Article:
Archipel's inaugural concertLive from Geneva

Concerts 23.04.2021

Dedicated to musical creation from all angles, the ten-day festival programme features installations, instrumental, electroacoustic and experimental music, performances, listening sessions, meetings and discussions. 

After our interview with Marie Jeanson and Denis Schuler yesterday, our report on the thirtieth edition of the Archipel festival continues ...

The inaugural concert on Friday evening, April 16, sets the tone with two astonishing orchestral pieces conducted by conductor Kanako Abe.

On the stage of the MCP-grande salle, two phalanxes came together, the Geneva Chamber Orchestra and the Orchestra of the Haute École de Genève, alongside the first soloist of the evening, the Bulgarian violinist Rada Hadjikostova. Sicilian's Allegory of the Night Salvatore Sciarrino is not strictly speaking a concerto, even though it begins very abruptly with quotations from Felix Mendelssohn's famous violin concerto in E minor, which has been put through the distorting filter of memory. Mendelssohn's music is very quickly dissolved, flattened and unrecognizable, the violinist immobilizing her gesture on a note held in the high register, while from the almost silent orchestra we hear some noisy manifestations of a nocturnal landscape with rustling wings and birdsong (bisbigliandi of the winds): recycled music, we would say, and ecological listening advocated by our composer. Also strange is this "bird cadenza" of the soloist, between humour and poetry, played in the extreme high harmonics of the instrument, just before the return in force of the instrumental and noisy salvos of the concerto to conclude the piece. The theatrical approach is well assumed by our musicians, led by Kanako Abe's very concentrated gesture. Here, at 1h54mn:

The second piece by the London-based Canadian Cassandra Miller takes us further away from traditional forms, inviting to the front of the stage (but filmed from behind!) the American cellist Charles Curtis, who is a fan of experimental music and all kinds of performances, and who will return during the festival, alone with his cello for two recitals. Duet for cello and large orchestra (winds in threes) is a conceptual work - one thinks of the brilliant Ives - playing on the superposition of instrumental layers evolving in autonomous temporalities and sound contexts. The cellist's is the slowest and simplest - an unchanging and very Zen-like swaying of a few notes - while the colourful horns trumpet a popular (Neapolitan) melody when the divided strings add one and then two layers of sound in a very jubilant amplification movement. The noisy maelstrom makes our soloist capitulate. He will play again, however, but in a context where the roles have been reversed (it is the orchestra that swings) and where he can finally shine in a kind of more voluble "cadenza"! The time sometimes seems to stretch out but the process works until the final blow.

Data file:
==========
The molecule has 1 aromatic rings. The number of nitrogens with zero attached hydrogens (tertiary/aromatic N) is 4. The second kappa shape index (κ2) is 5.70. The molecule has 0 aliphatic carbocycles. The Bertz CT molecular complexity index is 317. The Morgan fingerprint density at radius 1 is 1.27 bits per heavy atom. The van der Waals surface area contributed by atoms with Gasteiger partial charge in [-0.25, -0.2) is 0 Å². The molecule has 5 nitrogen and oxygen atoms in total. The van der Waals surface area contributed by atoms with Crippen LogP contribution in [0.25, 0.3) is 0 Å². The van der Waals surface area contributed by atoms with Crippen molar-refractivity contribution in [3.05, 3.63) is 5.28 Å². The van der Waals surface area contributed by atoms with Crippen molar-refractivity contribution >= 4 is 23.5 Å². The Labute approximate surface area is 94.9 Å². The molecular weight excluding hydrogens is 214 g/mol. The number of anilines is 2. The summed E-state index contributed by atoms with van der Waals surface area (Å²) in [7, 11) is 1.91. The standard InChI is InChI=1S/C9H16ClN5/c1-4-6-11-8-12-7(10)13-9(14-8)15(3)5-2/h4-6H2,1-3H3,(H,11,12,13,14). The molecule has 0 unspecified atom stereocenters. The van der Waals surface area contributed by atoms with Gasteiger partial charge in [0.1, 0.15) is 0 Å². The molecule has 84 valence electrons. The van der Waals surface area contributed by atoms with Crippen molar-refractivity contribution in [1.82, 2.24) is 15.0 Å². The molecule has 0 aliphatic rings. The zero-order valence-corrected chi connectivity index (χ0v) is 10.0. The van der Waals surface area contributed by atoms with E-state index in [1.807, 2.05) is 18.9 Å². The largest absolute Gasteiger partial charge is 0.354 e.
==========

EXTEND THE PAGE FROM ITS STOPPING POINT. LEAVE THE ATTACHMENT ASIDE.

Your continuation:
Charles Curtis is exemplary (he has seen others!) and the orchestra is very committed to this risky adventure in which Kanako Abe is surely in charge. 

"The screen will always be a screen", let's not fool ourselves, but the music is there, transmitted in good listening conditions despite some disturbances on the site due to occasional interferences.

Michèle Tosi